Miró Rivera Architects have designed this lovely, organic structure that blends gracefully into its densely vegetated Lake Austin setting.
The charming footbridge is totally integrated within its wetland setting.
The lightweight structure is unmistakably organic and natural, its design inspired by the native reeds that cover the lake shores.
All the more astonishing then is the robust nature of its construction – from 1/2 inch steel bars!
These bars (or “reeds”) intertwine at the abutments and have been beautifully made to “grow” naturally over the bridge, camouflaging its practical and maintenance-free steel construction.
The arch structure spans 100 feet with a main span of 80 feet that diverges gracefully between the spring-point of the main span and the abutment.
Surprisingly, this pedestrian footbridge is on private land.
The foot bridge connects a main house on the property with a newly constructed guest house.
This almost invisible link is a artistic and imaginative solution that is fully organic, yet never corny.
The ultimate kick-off-your-shoes seaside escape is this beguilingly simple beach house by Stelle Architects.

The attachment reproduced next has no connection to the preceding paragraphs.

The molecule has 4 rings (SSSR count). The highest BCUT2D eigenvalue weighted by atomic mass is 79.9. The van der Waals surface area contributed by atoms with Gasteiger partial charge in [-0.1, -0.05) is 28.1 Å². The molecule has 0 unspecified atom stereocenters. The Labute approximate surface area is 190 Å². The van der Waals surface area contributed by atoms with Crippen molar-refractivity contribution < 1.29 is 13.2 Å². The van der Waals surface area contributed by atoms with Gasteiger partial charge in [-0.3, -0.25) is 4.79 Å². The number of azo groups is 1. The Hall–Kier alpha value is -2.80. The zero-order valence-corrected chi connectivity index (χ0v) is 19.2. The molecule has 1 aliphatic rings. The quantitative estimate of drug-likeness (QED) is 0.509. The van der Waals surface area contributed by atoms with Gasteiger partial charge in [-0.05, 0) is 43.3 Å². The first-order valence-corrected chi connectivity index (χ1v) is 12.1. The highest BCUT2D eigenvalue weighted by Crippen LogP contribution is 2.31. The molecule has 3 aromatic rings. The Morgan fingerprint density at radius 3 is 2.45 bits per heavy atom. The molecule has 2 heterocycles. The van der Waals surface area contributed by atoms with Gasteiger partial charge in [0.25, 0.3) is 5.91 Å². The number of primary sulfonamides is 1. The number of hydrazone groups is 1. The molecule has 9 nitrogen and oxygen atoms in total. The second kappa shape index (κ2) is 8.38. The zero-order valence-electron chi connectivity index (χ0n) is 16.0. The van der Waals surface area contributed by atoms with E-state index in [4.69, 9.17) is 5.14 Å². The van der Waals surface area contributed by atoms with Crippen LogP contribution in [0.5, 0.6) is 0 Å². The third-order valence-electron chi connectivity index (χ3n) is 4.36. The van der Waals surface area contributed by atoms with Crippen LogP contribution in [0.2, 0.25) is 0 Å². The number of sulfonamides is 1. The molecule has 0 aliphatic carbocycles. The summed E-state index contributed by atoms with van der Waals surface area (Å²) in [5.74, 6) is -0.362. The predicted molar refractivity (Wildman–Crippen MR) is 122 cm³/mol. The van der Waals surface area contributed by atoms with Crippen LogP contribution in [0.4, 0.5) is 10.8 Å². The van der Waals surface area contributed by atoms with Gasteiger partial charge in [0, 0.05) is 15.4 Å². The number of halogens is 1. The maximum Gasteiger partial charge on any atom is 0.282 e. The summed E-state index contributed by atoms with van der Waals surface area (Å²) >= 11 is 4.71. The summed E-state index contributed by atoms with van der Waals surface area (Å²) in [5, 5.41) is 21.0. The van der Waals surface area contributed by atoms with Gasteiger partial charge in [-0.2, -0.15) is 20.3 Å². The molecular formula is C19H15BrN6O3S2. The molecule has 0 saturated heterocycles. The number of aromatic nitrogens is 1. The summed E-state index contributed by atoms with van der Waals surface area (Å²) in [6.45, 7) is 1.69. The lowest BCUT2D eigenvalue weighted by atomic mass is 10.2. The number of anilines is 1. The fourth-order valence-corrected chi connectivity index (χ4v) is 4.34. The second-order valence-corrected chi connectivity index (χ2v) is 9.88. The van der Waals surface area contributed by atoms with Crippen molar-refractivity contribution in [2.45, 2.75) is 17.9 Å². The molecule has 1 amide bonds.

As blithely pleasing as its view, Surfside House overlooks the vast ocean at Bridgehampton, New York.
Instead of putting in landscaping that fights the coastal climate, the natural dunes were restored with beach grass, bayberry and other native plants.
Furnishings are bland and simple, the perfect invitation to loll about and get absolutely nothing done.
In a light-saturated living space, a picture window encapsulates a beach vista that is as sweet as a primitive painting.
A sun deck is designed for warming the New York-chilled body, while providing the option of a “sunhat” of shade at head level.
In the kitchen, open to the sea air, a clanging collection of pots and pans hangs from a metal girder that forms the basic bones of the unassuming cottage. Read the rest of this entry »
A gigantic roof deck creates the sense of an expansive “tabletop” sited amidst the tops of a towering old growth forest in Raleigh, North Carolina.
Tonic Design + Construction designed and built the contemporary 3500-square-foot house for art collectors John and Molly Chiles, set in the forest canopy.
The new house was constructed re using the metal “bones” of an abandoned 1960s era steel-framed and wood-paneled house overlooking Crabtree Creek.
The cladding had been overgrown by kudzu and ivy, rotting the wood. It was in terrible condition.
The architect did not repeat the original mistake of wood cladding in a damp forest setting.
The new house was an all metal re-design.
Instead, the wonderful “bones” of the neglected remains become the chassis for a dramatic new house.
The deck of the now clearly defined steel structure offers views across the treetops to the distant horizon.
The all white open floor plan with loft-like spaces makes this treetop perch an unlikely home. Read the rest of this entry »